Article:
9/1/99-Wed.-Slept a little longer than usual last night, as I'd a dermatologist appt. this morning. I left for it an hour early but got there with only five minutes to spare, thanks to Austin's horrendous "rush-hour" (a misnomer, as it proceeds quite slowly) traffic.
Unusually, I was seen promptly and the treatment was most efficient. I had several new suspect spots of basal cell cancer. One was biopsied. Four or five were frozen with liquid nitrogen.
After getting away from there, I headed for my favorite restaurant for such occasions, Trudy's, where I had their migas breakfast, one of the original specialties of this establishment.
Then it was back to the old grind at my state job.
9/3/99-Fri.-Fran and I have had a hassle-filled week, but are doing OK, all things considered. I kept my caseload under good control despite several hours off to have the new skin cancer places treated. I took my car in to Firestone this evening, after its starter system performance had gotten serious enough that I figured there was real danger of being stranded soon. They are keeping it overnight and hopefully will fix it tomorrow.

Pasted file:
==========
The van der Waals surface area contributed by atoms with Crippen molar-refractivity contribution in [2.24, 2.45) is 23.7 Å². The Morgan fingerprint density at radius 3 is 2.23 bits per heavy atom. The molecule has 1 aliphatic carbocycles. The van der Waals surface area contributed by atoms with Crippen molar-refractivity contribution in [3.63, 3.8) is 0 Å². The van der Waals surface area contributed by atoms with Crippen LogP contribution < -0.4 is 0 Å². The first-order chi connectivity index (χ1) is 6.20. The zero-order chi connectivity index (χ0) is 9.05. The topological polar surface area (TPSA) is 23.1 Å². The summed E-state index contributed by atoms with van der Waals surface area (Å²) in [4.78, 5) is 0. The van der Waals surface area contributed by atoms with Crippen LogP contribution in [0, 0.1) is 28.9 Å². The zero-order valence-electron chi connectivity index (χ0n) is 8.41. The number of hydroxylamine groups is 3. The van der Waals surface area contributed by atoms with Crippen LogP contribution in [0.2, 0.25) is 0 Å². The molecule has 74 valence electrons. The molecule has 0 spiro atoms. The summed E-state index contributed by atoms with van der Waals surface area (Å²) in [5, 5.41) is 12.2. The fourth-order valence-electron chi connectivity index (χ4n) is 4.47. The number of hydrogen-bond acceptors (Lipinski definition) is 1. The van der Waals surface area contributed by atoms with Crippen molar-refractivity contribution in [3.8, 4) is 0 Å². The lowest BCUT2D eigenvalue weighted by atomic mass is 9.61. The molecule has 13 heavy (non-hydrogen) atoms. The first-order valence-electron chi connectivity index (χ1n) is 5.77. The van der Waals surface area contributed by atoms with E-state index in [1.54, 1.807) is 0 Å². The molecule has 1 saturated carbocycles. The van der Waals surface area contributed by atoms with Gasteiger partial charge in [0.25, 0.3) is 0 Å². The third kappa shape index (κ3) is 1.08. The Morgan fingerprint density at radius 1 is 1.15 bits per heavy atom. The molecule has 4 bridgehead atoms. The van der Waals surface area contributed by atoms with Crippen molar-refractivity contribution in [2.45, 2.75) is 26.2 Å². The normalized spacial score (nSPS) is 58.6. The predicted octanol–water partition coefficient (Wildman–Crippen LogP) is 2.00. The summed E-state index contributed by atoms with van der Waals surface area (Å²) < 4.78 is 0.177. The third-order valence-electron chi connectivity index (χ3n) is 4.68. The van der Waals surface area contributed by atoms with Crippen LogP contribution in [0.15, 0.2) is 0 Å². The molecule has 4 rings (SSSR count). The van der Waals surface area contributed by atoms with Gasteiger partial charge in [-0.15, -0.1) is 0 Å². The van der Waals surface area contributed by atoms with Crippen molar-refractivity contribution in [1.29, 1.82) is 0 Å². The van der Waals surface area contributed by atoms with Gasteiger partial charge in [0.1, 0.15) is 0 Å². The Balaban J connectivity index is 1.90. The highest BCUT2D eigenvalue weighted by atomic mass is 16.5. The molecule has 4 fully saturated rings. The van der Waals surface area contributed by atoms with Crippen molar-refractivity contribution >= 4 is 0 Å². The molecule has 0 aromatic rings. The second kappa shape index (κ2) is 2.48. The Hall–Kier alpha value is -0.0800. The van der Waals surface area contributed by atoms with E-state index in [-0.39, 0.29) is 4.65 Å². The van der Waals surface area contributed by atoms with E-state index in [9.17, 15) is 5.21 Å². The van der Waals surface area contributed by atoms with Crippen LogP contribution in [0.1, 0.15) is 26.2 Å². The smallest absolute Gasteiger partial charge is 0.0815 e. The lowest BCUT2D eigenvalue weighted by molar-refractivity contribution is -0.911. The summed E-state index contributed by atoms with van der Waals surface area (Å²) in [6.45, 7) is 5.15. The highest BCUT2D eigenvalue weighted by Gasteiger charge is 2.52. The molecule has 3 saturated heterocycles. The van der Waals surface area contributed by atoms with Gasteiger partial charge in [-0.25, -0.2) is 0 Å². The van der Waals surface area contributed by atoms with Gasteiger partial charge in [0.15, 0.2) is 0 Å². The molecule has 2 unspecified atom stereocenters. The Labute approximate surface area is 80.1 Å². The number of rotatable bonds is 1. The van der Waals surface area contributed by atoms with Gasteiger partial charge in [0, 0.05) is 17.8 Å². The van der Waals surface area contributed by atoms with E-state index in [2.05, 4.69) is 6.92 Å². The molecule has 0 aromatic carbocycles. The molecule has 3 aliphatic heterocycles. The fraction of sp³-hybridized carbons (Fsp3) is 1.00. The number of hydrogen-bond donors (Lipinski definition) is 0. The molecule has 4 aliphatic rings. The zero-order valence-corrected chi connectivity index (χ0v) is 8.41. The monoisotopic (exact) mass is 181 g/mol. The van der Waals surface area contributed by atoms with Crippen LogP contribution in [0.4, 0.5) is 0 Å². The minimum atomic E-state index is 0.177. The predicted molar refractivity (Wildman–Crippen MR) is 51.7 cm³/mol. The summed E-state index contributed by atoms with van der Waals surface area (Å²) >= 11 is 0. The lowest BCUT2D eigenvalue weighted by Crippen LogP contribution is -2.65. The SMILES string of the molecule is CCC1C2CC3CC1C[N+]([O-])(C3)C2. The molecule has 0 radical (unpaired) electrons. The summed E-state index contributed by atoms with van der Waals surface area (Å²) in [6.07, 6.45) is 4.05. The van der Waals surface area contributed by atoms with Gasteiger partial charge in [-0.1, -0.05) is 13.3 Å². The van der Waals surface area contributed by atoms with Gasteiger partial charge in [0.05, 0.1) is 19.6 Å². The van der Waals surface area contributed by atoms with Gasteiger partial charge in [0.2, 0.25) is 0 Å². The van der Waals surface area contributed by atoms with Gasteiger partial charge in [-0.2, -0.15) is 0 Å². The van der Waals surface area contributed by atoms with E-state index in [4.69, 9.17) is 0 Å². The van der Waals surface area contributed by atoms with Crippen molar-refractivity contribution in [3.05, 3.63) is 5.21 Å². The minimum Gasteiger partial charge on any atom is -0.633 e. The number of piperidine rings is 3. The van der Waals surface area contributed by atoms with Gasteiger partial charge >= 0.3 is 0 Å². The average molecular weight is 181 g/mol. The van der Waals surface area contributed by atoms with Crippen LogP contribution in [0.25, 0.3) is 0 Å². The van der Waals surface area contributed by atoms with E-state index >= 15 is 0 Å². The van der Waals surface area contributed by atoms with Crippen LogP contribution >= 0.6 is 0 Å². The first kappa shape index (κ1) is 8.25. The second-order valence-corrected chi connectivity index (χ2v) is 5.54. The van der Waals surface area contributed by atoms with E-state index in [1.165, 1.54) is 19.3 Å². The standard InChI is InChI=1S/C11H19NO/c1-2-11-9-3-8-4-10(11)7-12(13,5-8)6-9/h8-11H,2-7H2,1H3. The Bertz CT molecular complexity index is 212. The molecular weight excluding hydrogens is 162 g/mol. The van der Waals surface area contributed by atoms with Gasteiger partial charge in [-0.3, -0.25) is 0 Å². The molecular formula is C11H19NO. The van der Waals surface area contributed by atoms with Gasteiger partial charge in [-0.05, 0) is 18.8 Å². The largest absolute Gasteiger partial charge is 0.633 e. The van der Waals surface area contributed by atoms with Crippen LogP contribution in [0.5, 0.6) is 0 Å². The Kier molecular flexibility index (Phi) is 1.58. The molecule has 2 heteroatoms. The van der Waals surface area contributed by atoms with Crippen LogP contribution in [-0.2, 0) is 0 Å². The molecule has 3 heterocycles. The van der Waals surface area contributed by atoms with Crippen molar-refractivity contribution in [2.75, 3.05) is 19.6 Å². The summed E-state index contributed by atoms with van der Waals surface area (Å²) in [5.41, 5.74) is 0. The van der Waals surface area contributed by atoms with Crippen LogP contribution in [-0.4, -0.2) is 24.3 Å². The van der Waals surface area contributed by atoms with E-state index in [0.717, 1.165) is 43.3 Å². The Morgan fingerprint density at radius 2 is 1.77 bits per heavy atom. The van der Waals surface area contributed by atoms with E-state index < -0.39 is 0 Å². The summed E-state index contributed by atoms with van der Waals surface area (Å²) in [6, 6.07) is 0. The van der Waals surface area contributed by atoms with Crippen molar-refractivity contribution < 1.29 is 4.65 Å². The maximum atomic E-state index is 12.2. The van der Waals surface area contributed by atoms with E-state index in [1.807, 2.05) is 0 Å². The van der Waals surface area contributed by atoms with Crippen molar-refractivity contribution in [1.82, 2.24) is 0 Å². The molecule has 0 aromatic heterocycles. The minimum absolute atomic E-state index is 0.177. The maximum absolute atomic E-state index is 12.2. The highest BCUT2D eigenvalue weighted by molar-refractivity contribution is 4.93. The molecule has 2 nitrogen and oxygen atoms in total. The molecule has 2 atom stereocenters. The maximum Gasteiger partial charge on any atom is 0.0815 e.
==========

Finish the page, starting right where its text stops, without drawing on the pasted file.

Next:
Frances has had serious difficulties at work in the last few days and even had a good cry over it last evening. Parents as well as one influential band director have been spreading negative tales about her behind her back. She has, in fact, been cut out of the private teaching loop at one school because of a personality difference with the band director. He, in turn, has bad-mouthed her to other band directors, so they tend to give more weight than they should to the petty complaints of immature students who cannot take a bit of criticism, and of their parents who automatically stick up for them without ever hearing Frances' side.